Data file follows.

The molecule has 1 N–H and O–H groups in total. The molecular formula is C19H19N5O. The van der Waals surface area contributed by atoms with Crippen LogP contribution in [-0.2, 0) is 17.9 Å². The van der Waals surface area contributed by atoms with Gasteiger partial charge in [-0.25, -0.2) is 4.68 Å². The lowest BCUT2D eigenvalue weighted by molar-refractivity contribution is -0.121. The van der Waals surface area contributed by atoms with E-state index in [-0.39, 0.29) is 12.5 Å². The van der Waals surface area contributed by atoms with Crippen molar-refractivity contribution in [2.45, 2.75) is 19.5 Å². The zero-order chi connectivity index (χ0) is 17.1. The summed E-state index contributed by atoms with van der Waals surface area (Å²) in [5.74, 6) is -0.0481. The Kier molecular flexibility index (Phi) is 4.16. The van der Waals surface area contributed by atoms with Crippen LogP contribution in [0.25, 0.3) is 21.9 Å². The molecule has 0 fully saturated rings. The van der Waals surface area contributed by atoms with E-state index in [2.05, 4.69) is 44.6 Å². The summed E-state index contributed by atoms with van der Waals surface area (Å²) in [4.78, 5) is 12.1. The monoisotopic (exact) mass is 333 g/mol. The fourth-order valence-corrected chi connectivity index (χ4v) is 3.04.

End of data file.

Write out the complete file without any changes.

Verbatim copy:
The molecule has 1 N–H and O–H groups in total. The molecular formula is C19H19N5O. The van der Waals surface area contributed by atoms with Crippen LogP contribution in [-0.2, 0) is 17.9 Å². The van der Waals surface area contributed by atoms with Gasteiger partial charge in [-0.25, -0.2) is 4.68 Å². The lowest BCUT2D eigenvalue weighted by molar-refractivity contribution is -0.121. The van der Waals surface area contributed by atoms with E-state index in [-0.39, 0.29) is 12.5 Å². The van der Waals surface area contributed by atoms with Crippen molar-refractivity contribution in [2.45, 2.75) is 19.5 Å². The zero-order chi connectivity index (χ0) is 17.1. The summed E-state index contributed by atoms with van der Waals surface area (Å²) in [5.74, 6) is -0.0481. The Kier molecular flexibility index (Phi) is 4.16. The van der Waals surface area contributed by atoms with Crippen LogP contribution in [0.25, 0.3) is 21.9 Å². The molecule has 0 fully saturated rings. The van der Waals surface area contributed by atoms with E-state index in [2.05, 4.69) is 44.6 Å². The summed E-state index contributed by atoms with van der Waals surface area (Å²) in [4.78, 5) is 12.1. The monoisotopic (exact) mass is 333 g/mol. The fourth-order valence-corrected chi connectivity index (χ4v) is 3.04.